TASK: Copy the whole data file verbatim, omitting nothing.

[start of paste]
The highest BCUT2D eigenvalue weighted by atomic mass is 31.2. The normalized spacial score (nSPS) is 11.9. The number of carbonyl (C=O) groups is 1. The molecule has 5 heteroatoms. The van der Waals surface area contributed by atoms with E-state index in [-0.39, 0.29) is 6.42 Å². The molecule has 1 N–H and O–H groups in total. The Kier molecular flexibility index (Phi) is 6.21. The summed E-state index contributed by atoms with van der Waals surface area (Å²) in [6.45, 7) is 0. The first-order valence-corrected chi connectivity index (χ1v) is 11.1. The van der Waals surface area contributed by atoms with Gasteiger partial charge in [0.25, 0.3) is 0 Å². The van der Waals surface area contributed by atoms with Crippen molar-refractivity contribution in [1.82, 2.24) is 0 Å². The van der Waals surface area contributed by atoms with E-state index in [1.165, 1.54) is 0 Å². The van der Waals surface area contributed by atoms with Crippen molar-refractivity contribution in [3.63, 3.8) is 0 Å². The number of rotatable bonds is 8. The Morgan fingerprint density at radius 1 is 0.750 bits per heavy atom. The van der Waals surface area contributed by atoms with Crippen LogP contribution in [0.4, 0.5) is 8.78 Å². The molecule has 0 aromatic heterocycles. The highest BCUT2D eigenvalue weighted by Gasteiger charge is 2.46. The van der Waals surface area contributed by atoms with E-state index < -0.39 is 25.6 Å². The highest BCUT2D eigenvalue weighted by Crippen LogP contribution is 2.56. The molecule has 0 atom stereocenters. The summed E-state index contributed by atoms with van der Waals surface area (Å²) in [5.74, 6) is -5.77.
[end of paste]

The highest BCUT2D eigenvalue weighted by atomic mass is 31.2. The normalized spacial score (nSPS) is 11.9. The number of carbonyl (C=O) groups is 1. The molecule has 5 heteroatoms. The van der Waals surface area contributed by atoms with E-state index in [-0.39, 0.29) is 6.42 Å². The molecule has 1 N–H and O–H groups in total. The Kier molecular flexibility index (Phi) is 6.21. The summed E-state index contributed by atoms with van der Waals surface area (Å²) in [6.45, 7) is 0. The first-order valence-corrected chi connectivity index (χ1v) is 11.1. The van der Waals surface area contributed by atoms with Gasteiger partial charge in [0.25, 0.3) is 0 Å². The van der Waals surface area contributed by atoms with Crippen molar-refractivity contribution in [1.82, 2.24) is 0 Å². The van der Waals surface area contributed by atoms with E-state index in [1.165, 1.54) is 0 Å². The van der Waals surface area contributed by atoms with Crippen molar-refractivity contribution in [3.63, 3.8) is 0 Å². The number of rotatable bonds is 8. The Morgan fingerprint density at radius 1 is 0.750 bits per heavy atom. The van der Waals surface area contributed by atoms with Crippen LogP contribution in [0.4, 0.5) is 8.78 Å². The molecule has 0 aromatic heterocycles. The highest BCUT2D eigenvalue weighted by Gasteiger charge is 2.46. The van der Waals surface area contributed by atoms with E-state index < -0.39 is 25.6 Å². The highest BCUT2D eigenvalue weighted by Crippen LogP contribution is 2.56. The molecule has 0 atom stereocenters. The summed E-state index contributed by atoms with van der Waals surface area (Å²) in [5.74, 6) is -5.77.